Concurrently JavaScript (part 1)

What is concurrency? How is it different from parallelism? JavaScript is single-threaded on the event loop, so how does its asynchrony fit into the mix?

These are great questions, but sadly, I think most JS developers are not really asking them enough. The concepts behind writing concurrent code are incredibly important, but we tend to only focus on the API provided to us by some library or framework. These APIs have a tremendous capability to shape our thoughts about the underlying functionalities, and often not in accurate or productive ways.

I want us to talk first about the concepts around concurrency before we focus on what we can do with some API or pattern. Don’t worry: following parts of this blog post series will talk more about APIs, if that’s what really gets you excited. But don’t skip over these concepts.

Note: If you’re looking for more in-depth coverage on these topics beyond this article, check out You Don’t Know JS: Async & Performance, Chapter 1.


Parallelism in computing is when two or more things are happening at exactly the same instant. Practically speaking, this happens only when there’s two separate cores in the system’s CPU, so at any given moment, different electrical impulses are firing.

BTW, the things we’re talking about happening in parallel are not big tasks like network requests and responses. Instead, we’re talking about very low-level actions, like adding two numbers together or performing a bitwise operation on a single number. Let’s call these operations rather than tasks.

It may be hard to picture it, but the high-level things we do in programming like sorting numbers, making database queries, or styling the text with a custom font – they really do break down to (lots of) these very low-level operations.


Concurrency means two or more things are happening in the same time period. But here, the things are tasks, not operations. So, compare concurrency to parallelism.

See how they’re similar but also distinct?

Concurrency speaks to the idea of having two high-level tasks – like an Ajax request/response cycle and a repainting of the page after a scroll event – happening “at the same time”.

Each task’s low-level operations might or might not be happening in parallel. Concurrency doesn’t necessarily imply parallelism, but includes parallelism conceptually.


Parallelism is usually modeled in programming through a construct called threads.

In a really rough sense, we can think of a thread as an ordered list of operations to be performed by the system. A system level thread would be the set of tasks that a CPU core is going to perform. So if a computer has 4 cores, there would be at most 4 system threads that could be processing 4 separate lists of operations.

That entire set of operations could be conceptually composed together to look like one or more high level tasks we might be working with in our programs.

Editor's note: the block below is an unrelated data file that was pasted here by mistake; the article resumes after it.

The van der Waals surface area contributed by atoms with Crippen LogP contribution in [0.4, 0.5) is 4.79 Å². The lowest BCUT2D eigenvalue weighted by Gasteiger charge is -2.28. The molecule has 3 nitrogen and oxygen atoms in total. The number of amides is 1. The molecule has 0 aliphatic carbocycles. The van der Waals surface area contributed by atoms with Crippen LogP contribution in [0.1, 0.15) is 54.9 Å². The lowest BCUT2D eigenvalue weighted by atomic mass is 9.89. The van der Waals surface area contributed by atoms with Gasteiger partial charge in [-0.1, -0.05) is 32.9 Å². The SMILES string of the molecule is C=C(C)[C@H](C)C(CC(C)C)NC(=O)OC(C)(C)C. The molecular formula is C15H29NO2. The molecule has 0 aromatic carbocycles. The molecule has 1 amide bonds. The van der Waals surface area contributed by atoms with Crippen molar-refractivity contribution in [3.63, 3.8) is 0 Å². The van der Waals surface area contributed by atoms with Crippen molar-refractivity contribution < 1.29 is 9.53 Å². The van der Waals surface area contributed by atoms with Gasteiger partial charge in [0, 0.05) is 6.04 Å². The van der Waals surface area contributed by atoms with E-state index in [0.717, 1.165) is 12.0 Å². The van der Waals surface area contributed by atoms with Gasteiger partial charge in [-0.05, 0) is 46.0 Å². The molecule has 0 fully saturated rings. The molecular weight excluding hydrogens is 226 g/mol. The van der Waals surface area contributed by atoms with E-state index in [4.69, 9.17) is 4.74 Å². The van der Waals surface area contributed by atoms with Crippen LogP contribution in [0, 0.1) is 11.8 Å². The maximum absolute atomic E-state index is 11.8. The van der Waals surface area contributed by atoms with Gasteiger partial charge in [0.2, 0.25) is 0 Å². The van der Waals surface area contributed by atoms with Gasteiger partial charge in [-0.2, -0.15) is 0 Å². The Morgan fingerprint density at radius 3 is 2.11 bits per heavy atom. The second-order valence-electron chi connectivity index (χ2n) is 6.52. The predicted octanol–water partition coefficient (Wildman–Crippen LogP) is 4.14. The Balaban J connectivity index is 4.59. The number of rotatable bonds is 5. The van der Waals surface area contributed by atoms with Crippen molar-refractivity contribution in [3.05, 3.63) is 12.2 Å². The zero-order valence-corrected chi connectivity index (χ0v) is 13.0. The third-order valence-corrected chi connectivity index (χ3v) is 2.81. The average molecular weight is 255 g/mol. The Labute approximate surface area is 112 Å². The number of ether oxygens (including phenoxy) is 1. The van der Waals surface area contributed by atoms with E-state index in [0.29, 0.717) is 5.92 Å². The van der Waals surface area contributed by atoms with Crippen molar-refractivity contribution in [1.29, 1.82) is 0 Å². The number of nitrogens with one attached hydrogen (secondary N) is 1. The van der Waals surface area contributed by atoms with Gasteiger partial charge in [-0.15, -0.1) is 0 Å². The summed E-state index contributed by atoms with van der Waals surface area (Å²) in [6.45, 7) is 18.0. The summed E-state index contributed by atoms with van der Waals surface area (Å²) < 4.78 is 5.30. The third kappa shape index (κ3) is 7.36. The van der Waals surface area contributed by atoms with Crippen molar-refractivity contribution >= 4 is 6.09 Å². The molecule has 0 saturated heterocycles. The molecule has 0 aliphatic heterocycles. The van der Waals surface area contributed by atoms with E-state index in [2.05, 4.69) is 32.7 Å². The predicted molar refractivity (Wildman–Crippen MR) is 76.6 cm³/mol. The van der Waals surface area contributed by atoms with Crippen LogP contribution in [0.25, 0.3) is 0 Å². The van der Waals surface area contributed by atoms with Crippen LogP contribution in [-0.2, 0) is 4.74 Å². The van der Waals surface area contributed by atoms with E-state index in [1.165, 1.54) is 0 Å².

Of course, if your computer only has 4 cores, and thus only 4 possible system level threads at any given moment, that’s going to be rather limiting and difficult for the dozen or more programs you have open right now to trade off on what they need to get done.

So your operating system will provide OS level (virtual) threads on demand to programs that ask for them. At any given moment, there could be dozens, hundreds, even thousands of these spinning. It’s up to the OS to schedule these virtual threads across the actual system threads (CPU cores).

The OS is pretty good at this scheduling, so even if there are many more virtual threads than system threads, the processing of all those operations will still procede as if they’re all happening truly in parallel.


Now, what about asynchrony? JavaScript programmers will likely be familiar with the notion that JS is asynchronous, and some will have even heard that JavaScript is “single threaded”.

That’s true. From the language perspective, the JS code makes the assumption that no two lines in the same program instance will ever be executing at exactly the same time.

In fact, normal JS functions have “run to completion” semantics, meaning that in fact no function that’s currently running can be preemtively interrupted by another function. Of course, function A can call function B. But B can never be scheduled to start running in parallel with A.

That means A never needs to worry about any side effects that B may have on the program state, except from the moment A invokes B to when B fully completes.

This semantic is significantly simplifying in terms of ease of writing correct, bug-free code.

JavaScript trades out the power of multi-threading parallelism for much simpler language mechanics. Because the event-loop is so efficient, JS programs can achieve impressive amounts of performance even though they’re only running on a single thread.

Of course, JS programmers have some role to play there. The better we are at breaking up tasks into operations, the more effective the JS engine can be at scheduling these operations on the single thread event loop.